Dr. Lewis concedes that living up to this traditional masculine image can lead to great internal pressure for some men who have been socialized to not discuss their difficult episodes. “If people consider the typical ‘man’, in many ways, the first thing that they’re not going to think of is probably a man crying. Or a man showing some sort of emotional vulnerability.” To repeat, it’s because men have been customarily designated to appear strong and stoic. Talking about feeling mentally or physically unwell can be perceived as weakness, and thanks to society at large enabling negative and harmful aspects of masculinity to serve as the recognized standard, men feel there’s only one way they can be considered “manly”. But Lewis maintains it’s okay for men to acknowledge that they do struggle at times, and battle with a lot of the problems that maybe aren’t associated with what’s interpreted to be masculine. “We do experience anxiety. We do experience depression. We do have thoughts of suicide. Not everyone, obviously. However, the norm is that you shouldn’t be sharing those things. That you should not be vulnerable. In many ways, it leads to a lot of men feeling silenced.”

DEFY THE STIGMA So, how do we go ahead and defy the stigma? Part of it is educational, simply in terms of raising recognition that mental illness, self-harm, depression, and suicide are experienced by people from all walks of life, including men. Dr. Lewis believes that’s one significant piece of the puzzle. Specifically, finding places where men might interact, and ensuring they have access to necessary help-seeking resources. “Even just showing that these resources are not limited to one demographic. There are actually ones out there specific to men. So making men conscious of them – whether it be a support group for anxiety or depression, or whatever.” Dr. Oliffe is of a similar mentality. “Never underestimate getting men into a space to have those conversations,” he says. “Men have a lot of self-stigma because they are beating themselves up for feeling this way. And the key is to give them the ability to talk about it. You can direct them at that point to professional services.” Awareness and advocacy campaigns can also aid in confronting dated – and dangerous – preconceptions about traditional masculinity, while readily allowing for a recently developed bracket of male narrative to enter the mainstream. “That’s a crucial part of it,” Dr. Lewis contends. “It’s not just men having a platform to share their story – which has tremendous value, because that in and of itself can be a cathartic or empowering experience. But making certain there’s an audience, and that those stories are heard.” He reckons more and more stories, told by more and more men – some of whom might hold prestigious places in society in regards to how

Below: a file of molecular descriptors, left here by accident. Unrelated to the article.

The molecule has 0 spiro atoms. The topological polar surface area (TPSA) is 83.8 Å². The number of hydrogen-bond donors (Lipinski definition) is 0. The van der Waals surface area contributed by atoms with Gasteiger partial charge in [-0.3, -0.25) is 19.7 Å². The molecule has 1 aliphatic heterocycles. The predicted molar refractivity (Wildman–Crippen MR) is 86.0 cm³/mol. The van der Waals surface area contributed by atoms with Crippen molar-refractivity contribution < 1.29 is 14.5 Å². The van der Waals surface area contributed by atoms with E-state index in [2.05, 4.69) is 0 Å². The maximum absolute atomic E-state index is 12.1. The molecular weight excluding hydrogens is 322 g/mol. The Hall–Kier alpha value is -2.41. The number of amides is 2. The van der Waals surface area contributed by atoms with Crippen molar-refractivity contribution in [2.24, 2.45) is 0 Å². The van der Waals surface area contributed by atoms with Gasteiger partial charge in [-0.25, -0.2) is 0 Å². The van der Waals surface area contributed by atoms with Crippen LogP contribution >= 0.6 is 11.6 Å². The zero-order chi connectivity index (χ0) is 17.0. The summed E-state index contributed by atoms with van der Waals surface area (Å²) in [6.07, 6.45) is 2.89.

they’re judged, like a celebrity, or person of high standing, or government official – can go a long way. Moreover, it can help normalize that this kind of stuff does affect men, as well as convey a sense of hope. “Being public with it can challenge these expectations around what we should, or should not do, as men. And that it’s okay to be vulnerable and have moments in life where we do struggle. That’s just a part of the human experience.” STRENGTH IN VULNERABILITY Make no mistake, men are still on the hook for their behaviour and health management. Partners, family – they can’t be entirely responsible for the measures a guy takes. He has to practice his own self care. He has to find his own way of making that work for him, no matter how exposed or unprotected it may initially render him. Although, as Dr. Lewis is quick to remind us, “there’s strength in vulnerability. And that’s often the pathway to feeling more accepted, understood and validated.” “I mean, help’s out there. It’s a matter of getting it and reaching out for it.”


Perhaps it’s high time, then, to ditch the tired old clichés of an archetypal man immune to imperfection, in charge. and always at the top. Instead, maybe this is what it really takes to be a man. PART II: MODERN MASCULINITY I DON’T KNOW WHAT HAPPENS NOW, AND THAT’S ALRIGHT In recent years, there’s been a perceived shift in modern masculinity. Men’s concerns, interests, anxieties, and pride in their own gender roles –

and sexuality – are no longer considered taboo, or an affront to their very manhood. Rather, these are moving to the forefront of individual and artistic expression. Where better to glimpse this than within a global subculture where masculine ideals are most frequently at the forefront: music. More precisely, rap music. An avowed hip-hop head, Alleyne has noticed a small shift in performers who are willing to be more conscious of their messaging. In fact, one of his Next Gen Men guest speakers was quite adamant about this stance, stating something to